London's secret treasures
By seeing London, I have seen as much of life as the world can show,' Dr Johnson famously opined. But where do we 'see' London at its best? Many of us have visited the Houses of Parliament, Buckingham Palace, Westminster Abbey and the major galleries and museums, but there is more to our capital's cultural landscape than these - admittedly wonderful - treasures, not least the following, oft-overlooked gems...
The Queen's House
We begin at the old gateway to London, Greenwich, which grew to prominence in the 15th and 16th Centuries after a Royal pleasure palace was built there. However, by 1603 it was crumbling away. When Anne of Denmark, the wife of James I, employed Inigo Jones to design her a residence in 1616, it was one of the most radical steps in the history of English architecture.
Seen by travellers entering London by river as well as by those on the Dover-to-London road, the Queen's House was England's first fully classical building and revolutionary amid the ubiquitous red brick of the period. The staggering spirals of the 'tulip stairs' are a highlight.
St Stephen Walbrook
The Great Fire of London took out 87 parish churches, along with the old St Paul's Cathedral, in September 1666. Charles II and the astonishing astronomer, mathematician and architect Sir Christopher Wren set about rebuilding a new baroque city to rival the great capitals of Europe.
Surely the most exciting of the 51 churches he rebuilt, which include St Paul's, is St Stephen Walbrook.
The radical design of this Anglican church often surprises. As you ascend the stairs, you expect a Latin cross shape (long nave, shorter transept); further in, you begin to think it might be a Greek cross (nave and transept the same length); once in the body, you realise there is a massive dome above your head and think that perhaps the church has a circular theme. The genius of the building is that it is a blend of all three. The marvellous dome looks as if it is floating on ethereal columns rather than heavy piers.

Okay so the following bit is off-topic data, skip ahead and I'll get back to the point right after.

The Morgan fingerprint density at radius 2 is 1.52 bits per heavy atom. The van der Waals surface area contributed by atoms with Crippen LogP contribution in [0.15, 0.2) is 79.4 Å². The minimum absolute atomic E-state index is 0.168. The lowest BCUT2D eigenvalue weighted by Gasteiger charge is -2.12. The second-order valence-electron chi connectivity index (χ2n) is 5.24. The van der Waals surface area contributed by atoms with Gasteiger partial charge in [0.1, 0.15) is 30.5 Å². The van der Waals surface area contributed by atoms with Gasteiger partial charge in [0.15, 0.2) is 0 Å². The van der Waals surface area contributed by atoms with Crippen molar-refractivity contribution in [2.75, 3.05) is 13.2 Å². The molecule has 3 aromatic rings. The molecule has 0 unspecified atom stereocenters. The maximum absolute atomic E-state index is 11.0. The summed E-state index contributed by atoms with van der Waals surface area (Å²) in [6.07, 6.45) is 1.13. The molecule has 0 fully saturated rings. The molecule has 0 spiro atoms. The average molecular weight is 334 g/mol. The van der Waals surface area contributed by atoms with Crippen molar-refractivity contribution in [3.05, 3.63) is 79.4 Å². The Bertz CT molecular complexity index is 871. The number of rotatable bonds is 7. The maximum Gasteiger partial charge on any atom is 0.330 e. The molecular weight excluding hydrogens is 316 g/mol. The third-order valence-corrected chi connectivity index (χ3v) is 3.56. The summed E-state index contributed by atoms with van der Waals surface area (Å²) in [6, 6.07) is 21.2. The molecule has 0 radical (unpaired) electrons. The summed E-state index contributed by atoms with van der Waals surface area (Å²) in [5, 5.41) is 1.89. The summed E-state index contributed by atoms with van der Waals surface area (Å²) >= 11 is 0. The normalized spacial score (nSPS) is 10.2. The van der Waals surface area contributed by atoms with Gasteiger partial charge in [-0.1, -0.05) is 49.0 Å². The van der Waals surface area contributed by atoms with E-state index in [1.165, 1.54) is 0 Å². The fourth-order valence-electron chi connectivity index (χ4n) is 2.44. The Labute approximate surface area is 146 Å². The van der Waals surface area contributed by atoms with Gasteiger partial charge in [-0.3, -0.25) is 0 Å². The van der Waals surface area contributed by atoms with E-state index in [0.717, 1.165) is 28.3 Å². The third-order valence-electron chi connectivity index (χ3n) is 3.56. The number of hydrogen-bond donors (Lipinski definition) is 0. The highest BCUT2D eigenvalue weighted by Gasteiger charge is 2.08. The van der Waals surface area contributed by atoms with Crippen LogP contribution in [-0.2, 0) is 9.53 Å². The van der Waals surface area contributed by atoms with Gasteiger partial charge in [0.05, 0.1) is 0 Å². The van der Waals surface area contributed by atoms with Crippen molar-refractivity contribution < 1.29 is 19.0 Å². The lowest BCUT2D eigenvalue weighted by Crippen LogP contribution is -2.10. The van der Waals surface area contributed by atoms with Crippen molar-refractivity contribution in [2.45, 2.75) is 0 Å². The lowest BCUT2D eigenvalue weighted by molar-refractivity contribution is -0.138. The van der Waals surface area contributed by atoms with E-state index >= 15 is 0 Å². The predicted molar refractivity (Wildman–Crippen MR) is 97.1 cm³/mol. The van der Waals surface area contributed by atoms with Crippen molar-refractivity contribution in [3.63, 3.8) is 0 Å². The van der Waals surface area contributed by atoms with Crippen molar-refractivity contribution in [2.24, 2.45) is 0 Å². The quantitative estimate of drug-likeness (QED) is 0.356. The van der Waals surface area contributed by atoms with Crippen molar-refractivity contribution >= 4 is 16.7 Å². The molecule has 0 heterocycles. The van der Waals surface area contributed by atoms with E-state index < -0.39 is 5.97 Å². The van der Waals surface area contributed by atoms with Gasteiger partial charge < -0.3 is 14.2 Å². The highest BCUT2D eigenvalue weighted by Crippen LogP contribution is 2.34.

St Stephen's was also the church where Chad Varah, who founded The Samaritans, was rector. The telephone used for the first call to their crisis helpline in 1953 is on display.
The Foundling Museum
Established in the 18th Century after 17 years of petitioning by Thomas Coram, a sea captain turned philanthropist, the Foundling Hospital became a home, school and haven for abandoned children.
This poignant museum, set up in 1998, is a memorial to the children saved, as well as the patrons, including the great composer George Frideric Handel and the satirist and painter William Hogarth. Both are honoured in displays, with Hogarth's vivacious portrait of Coram a highlight. Don't miss the tiny bronze mitten seemingly tossed from a pram by a child on to an outdoor railing. Exploring the idea of separation, this artwork is a little-known Tracey Emin.
Sir John Soane's Museum
Sir John Soane, born to a bricklayer in 1753, became one of London's most intriguing architects. The Soane Museum, his magnificent former home, exhibits his fascination with unravelling classicism and putting it back together in a powerfully modern way. This unique and curious house is at times creepy, shocking and wildly misleading, as the visitor is confronted with unexpected mirrored dead-ends and vistas through surprising spaces.
Into this magical area, Soane's vast collection of art and antiquities has been lovingly placed, companion to the ceaseless manipulation of light, dark and space. No one should miss this most 'living' of all museums.
Leighton House Museum
Lord Leighton, an influential Victorian artist and one-time president of the Royal Academy, was an exponent of 'aestheticism' and his opulent and luxurious home, now the Leighton House Museum, on the edge of Holland Park sums up this cultural movement.
A piece of art in its own right, the house vibrates with organic decoration, including an indoor fountain, a sensuous Arab Hall, gold-gilded ceilings, stunning Damascene tiles and beautiful drawings and paintings by Leighton and his circle.
Embodying the Victorian ideal of 'art for art's sake', this recently - and meticulously - restored building is well worth a visit.
Check online for opening times before visiting these attractions. For further information on tours of Secret London, visit www.arthistoryuk.com.